One-off determinations in exceptional circumstances

125             Subclause 33(2) provides a separate power for the Minister to make one-off determinations in exceptional circumstances to provide members with public resources that are not otherwise covered by the Bill and any subordinate instruments.

126             This power is included based on recommendation 3 of the Review. The intention is to provide discretion to cover a member’s individual special circumstances as part of an application-based approval process where they are not adequately covered by the general eligibility rules. This might include:

·          where the member has unique caring responsibilities for a member of their family and requires special travel arrangements,

·          where a member suffers an illness or disability not covered by the PICS and which requires alternative travel arrangements or additional office facilities, or

·          where a member wishes to claim expenses for a mode of transport not covered by public resources provided under Part 3 of the Bill, but which represents value for money to the Commonwealth in their individual circumstances, so long as the member does not also derive a personal benefit.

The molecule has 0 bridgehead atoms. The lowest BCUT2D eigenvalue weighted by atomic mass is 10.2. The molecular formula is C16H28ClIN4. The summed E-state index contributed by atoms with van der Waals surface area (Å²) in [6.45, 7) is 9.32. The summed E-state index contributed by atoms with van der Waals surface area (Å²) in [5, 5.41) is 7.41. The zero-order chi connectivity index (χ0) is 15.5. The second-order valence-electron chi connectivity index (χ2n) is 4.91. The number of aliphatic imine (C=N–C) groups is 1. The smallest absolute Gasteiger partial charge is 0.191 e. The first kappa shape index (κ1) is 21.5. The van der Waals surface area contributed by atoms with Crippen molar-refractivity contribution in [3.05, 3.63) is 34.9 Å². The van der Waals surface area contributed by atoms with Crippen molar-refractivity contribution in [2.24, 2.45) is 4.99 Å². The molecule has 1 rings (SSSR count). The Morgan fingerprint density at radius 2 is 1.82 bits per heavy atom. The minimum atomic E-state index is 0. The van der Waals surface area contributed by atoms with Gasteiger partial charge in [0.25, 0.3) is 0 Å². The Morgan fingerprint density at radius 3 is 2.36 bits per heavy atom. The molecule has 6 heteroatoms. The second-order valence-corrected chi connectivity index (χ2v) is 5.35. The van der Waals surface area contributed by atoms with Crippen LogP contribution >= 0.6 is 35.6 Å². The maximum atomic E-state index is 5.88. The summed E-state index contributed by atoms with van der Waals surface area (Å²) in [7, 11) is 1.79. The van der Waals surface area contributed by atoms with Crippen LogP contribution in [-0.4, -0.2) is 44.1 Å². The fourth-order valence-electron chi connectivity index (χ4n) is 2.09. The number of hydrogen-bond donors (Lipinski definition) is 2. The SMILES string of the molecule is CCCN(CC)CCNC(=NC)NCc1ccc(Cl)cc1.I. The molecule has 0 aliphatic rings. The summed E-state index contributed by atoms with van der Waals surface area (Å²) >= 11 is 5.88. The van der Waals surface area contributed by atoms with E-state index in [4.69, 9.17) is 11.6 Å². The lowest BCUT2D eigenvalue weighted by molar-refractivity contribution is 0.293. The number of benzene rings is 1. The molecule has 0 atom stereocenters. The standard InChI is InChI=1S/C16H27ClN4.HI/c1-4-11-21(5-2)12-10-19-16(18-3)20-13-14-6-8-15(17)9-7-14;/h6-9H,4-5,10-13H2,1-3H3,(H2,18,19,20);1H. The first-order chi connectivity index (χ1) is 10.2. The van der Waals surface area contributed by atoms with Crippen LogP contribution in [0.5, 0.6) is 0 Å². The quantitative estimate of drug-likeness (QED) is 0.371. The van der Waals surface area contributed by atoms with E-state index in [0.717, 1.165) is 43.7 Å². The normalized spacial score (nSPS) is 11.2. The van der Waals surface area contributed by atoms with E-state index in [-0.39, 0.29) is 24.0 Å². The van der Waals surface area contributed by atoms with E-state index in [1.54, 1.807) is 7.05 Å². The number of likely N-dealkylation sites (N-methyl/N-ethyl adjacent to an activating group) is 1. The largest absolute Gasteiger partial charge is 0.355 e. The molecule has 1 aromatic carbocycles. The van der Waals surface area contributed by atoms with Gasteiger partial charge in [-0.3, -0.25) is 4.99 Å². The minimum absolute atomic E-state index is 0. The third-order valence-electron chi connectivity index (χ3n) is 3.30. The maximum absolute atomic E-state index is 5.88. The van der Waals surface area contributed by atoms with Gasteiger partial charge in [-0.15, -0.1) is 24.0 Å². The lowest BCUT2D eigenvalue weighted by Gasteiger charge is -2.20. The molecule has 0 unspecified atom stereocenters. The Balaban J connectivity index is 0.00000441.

127             The regulations may make provision in relation to determinations under this clause, which may include the application process as well as the criteria for assessing a case of exceptional circumstances (subclause 33(7)).

128             Subclause 33(3) makes it clear that the power in subclause 33(2) is not designed to be exercised retrospectively. This means that a member must make an application and be approved before engaging in any conduct that would, without the approval of the Minister under this subclause, not be covered by Part 3 of the Bill or regulations made under that Part.